Cartography of the Northwest Passage Before Frobisher


European interest in goods produced in the Orient stimulated a search for sea routes to Asia, around Africa and across the Atlantic. The Treaty of Tordesillas, sanctioned by the Pope in 1506, divided the Atlantic and Americas between Spain and Portugal. This was a hindrance to English mercantile ambitions, but England could not directly challenge the two dominant maritime powers. The proposed solution was to find a northern passage between Atlantic and Pacific that avoided Spanish and Portuguese territories. A series of maps produced between 1520 and 1570, based on a combination of imagination, theory and fact, show the development of this idea of a northwest passage.

The earliest suggestion of the existence of a northwest passage appears on the globe produced by Johannes Schöner in 1520. It shows straits to the south and to the north of "America", each separating "America" from other southern and northern land masses.

The Ambassador's Globe, created some time between 1525 and 1553, more clearly reveals a northwest passage, and is suspected as being the prototype for the passage depicted by later mapmakers such as Frisius and Mercator.

A map (1529) by Girolamo da Verrazzano led many to believe that a shorter, easier route to Asia existed. It was based on a voyage his brother had undertaken in 1524 for France, along the east coast of North America. This model too was copied by mapmakers for many years.

In 1531, Oronce Finé, professor of mathematics in Paris, produced the first map to show four Arctic islands with a north polar sea and a separate island of Greenland. For centuries, other mapmakers - such as Mercator - copied these features onto their own maps.

The idea of a northwest passage continued to develop through the work of Gemma Frisius. Having access to Portuguese and Spanish map sources, he accepted that the Corte Real brothers had travelled through a northern strait from the Atlantic to the Orient (1500-1502). On his 1537 globe, he called the northern strait "Arctic strait of the three brothers". His work, particularly this globe which his student Gerard Mercator helped to construct, was well-known in England.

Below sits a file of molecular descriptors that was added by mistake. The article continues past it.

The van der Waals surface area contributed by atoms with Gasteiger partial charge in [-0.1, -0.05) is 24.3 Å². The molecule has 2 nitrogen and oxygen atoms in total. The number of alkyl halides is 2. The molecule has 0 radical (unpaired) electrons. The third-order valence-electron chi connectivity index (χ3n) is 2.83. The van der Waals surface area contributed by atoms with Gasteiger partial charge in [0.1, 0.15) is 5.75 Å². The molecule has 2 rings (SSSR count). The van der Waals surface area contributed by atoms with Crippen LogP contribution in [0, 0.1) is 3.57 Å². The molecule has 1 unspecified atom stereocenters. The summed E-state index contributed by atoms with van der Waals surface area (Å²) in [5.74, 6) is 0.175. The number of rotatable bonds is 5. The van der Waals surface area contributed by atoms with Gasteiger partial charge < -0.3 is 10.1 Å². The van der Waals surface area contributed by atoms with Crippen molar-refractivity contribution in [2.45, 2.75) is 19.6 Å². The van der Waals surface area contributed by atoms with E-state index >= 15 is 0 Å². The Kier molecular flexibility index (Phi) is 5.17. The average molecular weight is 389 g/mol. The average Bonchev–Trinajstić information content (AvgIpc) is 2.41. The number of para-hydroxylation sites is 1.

A map (1558) by Diogo Homem of Portugal was commissioned by Queen Mary and completed, after her death, at the request of Queen Elizabeth. It was based on French exploration (mainly Cartier's) between 1534 and 1544 and focused on the northeast American shoreline, the St. Lawrence Gulf and River. He depicted North America as a narrow continent with many straits leading to the Pacific. By contrast, a map by Bolognino Zaltieri, in 1566, showed North America as a huge land barrier which could only be bypassed via a northern passage.

Also in 1558 Nicolo Zeno produced an influential map of the North Atlantic, supposedly based on ocean voyages by members of the family in the 1380s, although we have no other evidence of such travels. It placed most features at too northerly a latitude, causing later cartographic confusion and leading Frobisher to think he had visited the island of "Friesland", when in fact it was Greenland.

Nicolo Zeno, 1558
Mercator and Hondius
Portrait (1613) of cartographers Gerard Mercator and Jodocus Hondius

1595 world map by geographer Gerard Mercator
Courtesy of the National Archives of Canada ( NMC 016097 )


It was Mercator's work that made the theory of a northwest passage more popular. Already by 1538, the date of his first world map, he was becoming widely known and respected. His world map of 1569 was one of the greatest compiled up to that time. Abraham Ortelius' world map of the following year was part of a pioneering compilation, essentially the first modern atlas, and was also important in the history of cartography.

Thus, those who conceived, planned or invested in the Frobisher expeditions could potentially have been influenced in their decisions by seeing any of a series of maps showing differing versions of the Northwest Passage. Some mapmakers built on what their predecessors had produced, while others generated their own theories entirely.